“My dear Miss Whitely,” he began, “I am about to speak upon a subject which I trust will not prove entirely unexpected or disagreeable to you. You can hardly be unprepared for something of the sort. In short, I wish to make you a proposal of marriage. In family connections I think I am worthy the honor of your hand. In business I have been successful perhaps beyond the standard of most men. I beg that you will not keep me longer than necessary in suspense.”

Miss Whitely had risen at Carpenter's first words and stood listening with averted face and a rather curious expression in her eyes. Once she seemed about to interrupt him, but changing her mind, let him speak on to the end. “Mr. Carpenter" Her voice was so low and unsteady that Carpenter looked up in surprise.

“Mr. Carpenter, you will pardon me, I know, if I refer to another matter for a minute before answering you. This morning I heard something which I know you will deny. It is foolish perhaps for me to speak of it at all. Mr. Carpenter, you and Mr. Barret are old friends-school friends. You aren't going to push him to the wall? I know it's false--that you couldn't do anything so unworthy of you, but say it's not true. Say it. Say it."

Carpenter's face was a study. At first his whole countenance revealed his absolute surprise, but quickly remembering himself, he regained his composure, and there flitted across his features the subtle, crafty expression of the man of business.

“Miss Whitely,” he answered, “I beg of you do not let business intrude itself into the relations between

Believe me, you could not easily understand this matter. It is purely a question of give and take, into which I cannot allow any feeling of sentiment to enter."

Whether Carpenter's answer was pleasing to Miss Whitely or not could not have been determined from her face. Her answer at least was quick and decided.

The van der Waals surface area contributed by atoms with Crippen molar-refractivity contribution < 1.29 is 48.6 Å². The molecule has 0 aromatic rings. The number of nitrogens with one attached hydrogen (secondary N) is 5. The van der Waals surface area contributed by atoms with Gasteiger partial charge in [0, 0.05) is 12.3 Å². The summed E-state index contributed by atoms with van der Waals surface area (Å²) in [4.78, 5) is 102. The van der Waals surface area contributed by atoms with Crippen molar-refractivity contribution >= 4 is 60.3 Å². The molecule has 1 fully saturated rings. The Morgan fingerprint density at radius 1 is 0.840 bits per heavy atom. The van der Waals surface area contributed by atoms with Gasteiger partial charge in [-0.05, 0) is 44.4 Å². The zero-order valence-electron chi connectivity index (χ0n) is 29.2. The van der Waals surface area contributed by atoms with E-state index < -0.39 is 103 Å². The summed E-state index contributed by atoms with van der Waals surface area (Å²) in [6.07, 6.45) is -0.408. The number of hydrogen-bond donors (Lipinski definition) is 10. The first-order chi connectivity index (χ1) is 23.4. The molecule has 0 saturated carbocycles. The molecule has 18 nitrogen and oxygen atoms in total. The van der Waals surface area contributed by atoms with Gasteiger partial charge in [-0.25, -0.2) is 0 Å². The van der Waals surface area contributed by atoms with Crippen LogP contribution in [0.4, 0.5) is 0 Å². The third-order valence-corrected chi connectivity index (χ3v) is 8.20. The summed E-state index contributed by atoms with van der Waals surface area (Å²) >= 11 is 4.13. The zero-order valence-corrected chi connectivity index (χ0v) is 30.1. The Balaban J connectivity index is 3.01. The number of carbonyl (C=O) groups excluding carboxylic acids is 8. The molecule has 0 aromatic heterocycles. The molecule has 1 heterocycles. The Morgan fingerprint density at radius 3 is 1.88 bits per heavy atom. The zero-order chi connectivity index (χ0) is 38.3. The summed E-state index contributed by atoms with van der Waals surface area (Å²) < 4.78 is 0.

“Mr. Carpenter, I could never marry a man who would act as I find it necessary to believe you are about to act. I must beg of you to excuse me from any fur. ther discussion of this matter. Unless you find it possible to change your mind, I shall be unable to receive you again. Good afternoon.”

Carpenter stared blankly at the door through which she had disappeared, then passed out of the house like a man in a daze.

The rest of the afternoon he passed in uncertainty and hesitation. His ambition, his love of power, that instinct of the hunter which will not let him stop short of actual possession of his game, no matter by


what hardships obtained, held him to his original intention of squeezing Barret to the last dollar. His love, for he was honestly in love so far as it was possible for a man of his nature to feel that passion, inclined him toward the side of leniency. Ordinarily a man of quick decision, with a supreme contempt for vacillation, this hesitancy of mind wore upon him. Yet in the end his love, sweeping away all barriers, won the day. The thought of Miss Whitely and all the charms with which his memory pictured her, combined with the hope of being restored to her favor, inclined him to do what no other thing would have made him do. He kept his appointment with Barret, fully resolved to allow him to cover his short shares at the original selling price.

Barret was evidently prepared for the worst. He bore himself with the self-poise of a man who has nothing more to lose, who knows his fate is sealed, but intends to make the best of it.

Carpenter opened the interview without any preliminaries. “Now, Mr. Barret,” he began somewhat weakly, “I don't doubt but that we can fix this matter up somehow. I don't want to do anything hasty. Let's talk the matter over."

Barret's lips curled in a rather cynical smile.

“Oh, come, come Carpenter. Don't play the fisherman. You've got me hooked fast enough. Pull me in. Don't play me any. It's a waste of time.”

“No, no, Barret, you don't understand me. I don't want to push you hard in this matter. I'm going to do the fair thing by you—"

Carpenter stopped somewhat abruptly, as if uncertain what the “fair thing” might be. There was the gleam of the hunted animal in Barret's eyes, of the man with his back to the wall who asks no quarter.

“I am sure Mr. Carpenter's reputation"

The words slipped smoothly with an ironic pleasantry from his lips.